In his recent Eureka Street posting, Frank Brennan calls the ACT law “a dog’s breakfast” and shows that it has conflicting definitions of marriage. He warns of the risks in the tactics of the same-sex lobby and says any changes to marriage law should come only by free vote in the national parliament.

States and territories know any marriage laws they pass must be tested in the High Court. It is imperative, given lives are being affected, that test come as fast as possible. Brandis rang the ACT Chief Minister, Katy Gallagher, told her he intended to challenge her law and suggested the ACT not operate its law until the High Court resolved the issue. ACT Attorney-General Simon Corbell later told Brandis there would be no delay.

The situation is clear: the ACT government is responsible for each and every consequence if this law fails. It is inconceivable that Whitlam, a Labor icon and human rights champion, would have tolerated this ACT indulgence designed to undermine national marriage laws that, if upheld, would permit states to freelance on marriage (think a populist Queensland premier merrily legislating against a federal same-sex marriage law).

If the High Court eventually upholds the Brandis position in relation to territory and state law, the onus will shift back to where it should belong, the national parliament. At this point Labor should insist that Abbott operate by the Barwick rules and give MPs freedom from party positions on the vote. This is the best means of advancing debate on marriage laws. Yet there is a danger that Labor may commit a huge tactical blunder on this front.

– See more at: http://www.theaustralian.com.au/opinion/columnists/same-sex-lobby-in-slippery-territory/story-e6frg74x-1226749264326#sthash.fBSTG3sX.dpuf

In the end I expect that homosexuality  will continue to become far more socially acceptable than it already is. It is certainly something that I look forward to because I steadfastly believe that we should all be able to openly  love and openly live with the partners of our choice regardless of their gender. The great irony is that at its heart the ACT bill creates a form of civil union for homosexual couples and when I an others have previously advocated civil unions as an instrument to meet the needs of gay couples the usual suspects have gone into a form of apoplexy that is most undignified and dare I say it, counter-productive to their cause because they then alienate those of us who do want to see our Gay brethren living happy lives even if we hold a more traditional view of what a marriage is  and should remain.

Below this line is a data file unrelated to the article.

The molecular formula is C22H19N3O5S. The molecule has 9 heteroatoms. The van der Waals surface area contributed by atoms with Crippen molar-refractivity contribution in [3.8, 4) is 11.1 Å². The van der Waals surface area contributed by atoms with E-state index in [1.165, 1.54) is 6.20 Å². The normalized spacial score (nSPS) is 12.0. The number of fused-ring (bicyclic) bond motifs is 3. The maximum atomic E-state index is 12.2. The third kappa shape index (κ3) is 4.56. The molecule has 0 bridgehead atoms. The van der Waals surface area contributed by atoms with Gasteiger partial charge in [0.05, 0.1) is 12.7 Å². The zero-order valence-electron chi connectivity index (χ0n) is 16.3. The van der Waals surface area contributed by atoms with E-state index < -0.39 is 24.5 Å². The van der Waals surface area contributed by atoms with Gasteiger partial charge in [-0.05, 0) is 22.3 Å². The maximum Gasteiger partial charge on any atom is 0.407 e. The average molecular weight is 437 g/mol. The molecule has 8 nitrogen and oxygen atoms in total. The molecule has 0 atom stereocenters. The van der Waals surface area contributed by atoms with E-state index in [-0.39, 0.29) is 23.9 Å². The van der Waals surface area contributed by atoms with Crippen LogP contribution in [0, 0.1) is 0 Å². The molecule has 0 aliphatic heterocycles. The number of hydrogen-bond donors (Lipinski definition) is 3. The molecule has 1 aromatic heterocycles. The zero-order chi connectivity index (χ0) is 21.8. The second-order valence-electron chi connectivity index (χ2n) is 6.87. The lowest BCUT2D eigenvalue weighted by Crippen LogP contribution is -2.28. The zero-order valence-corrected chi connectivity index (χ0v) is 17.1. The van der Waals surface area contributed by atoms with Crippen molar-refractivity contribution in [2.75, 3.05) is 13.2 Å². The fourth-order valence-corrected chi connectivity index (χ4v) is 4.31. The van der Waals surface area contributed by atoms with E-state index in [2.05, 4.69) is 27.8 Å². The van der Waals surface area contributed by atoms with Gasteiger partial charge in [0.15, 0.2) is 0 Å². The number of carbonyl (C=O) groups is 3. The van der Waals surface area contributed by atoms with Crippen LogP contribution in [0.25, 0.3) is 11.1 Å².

Cheers Comrades

11472-Stirring-Coffee

Chris Evans and Nicola Roxon jump ship

ratz1

You have got to love it when something you write is so quickly proven to be correct. When I wrote my post the other day suggesting that Robert McClelland  was the first rat to notice that the SS Labor was taking on water,  little did I know that two big names would  so soon follow him into the life boats eager to escape being entangled in the Sargasso sea of endless opposition. The question is just how many will jump ship before Sept 14? Quite a few would be my call.

Cheers Comrades

Chris Evans and , Nicola Roxon

Chris Evans and  Nicola Roxon

Three strikes and you will be named! Name and shame child offenders proposed in Queensland

Although I am not a Christian I do believe in social redemption and when it comes to juveniles who commit crimes I am as ready as anyone to give them a shot at turning around their lives and hopefully becoming worthwhile citizens who make our a better society. However how many times should we be willing to allow juveniles the benefit of anonymity when they have faced the courts?  Frankly does anyone think that the chances of someone who has offended often enough to serve five periods of detention  before they reach their majority actually turning their behaviour around   are  very high?  Sadly I don’t think that the chances are measurable. to be honest.

So I am entirely unimpressed by the so called “civil liberties” arguments put against the naming of juvenile repeat offenders when they come before the courts. Its time that the bleeding hearts stop thinking that there is no such thing as a “bad” child. There certainly are individuals who begin their criminal careers at an early age and they are destined to a life of crime and that they will be immune to any attempts to “reform” them. Now while I readily admit that these individuals may well come from situations of abuse and social despair but there has to be a point at which society’s need to be protected from their aberrant and abhorrent behaviour out weighs the very small possibility that they may be redeemed.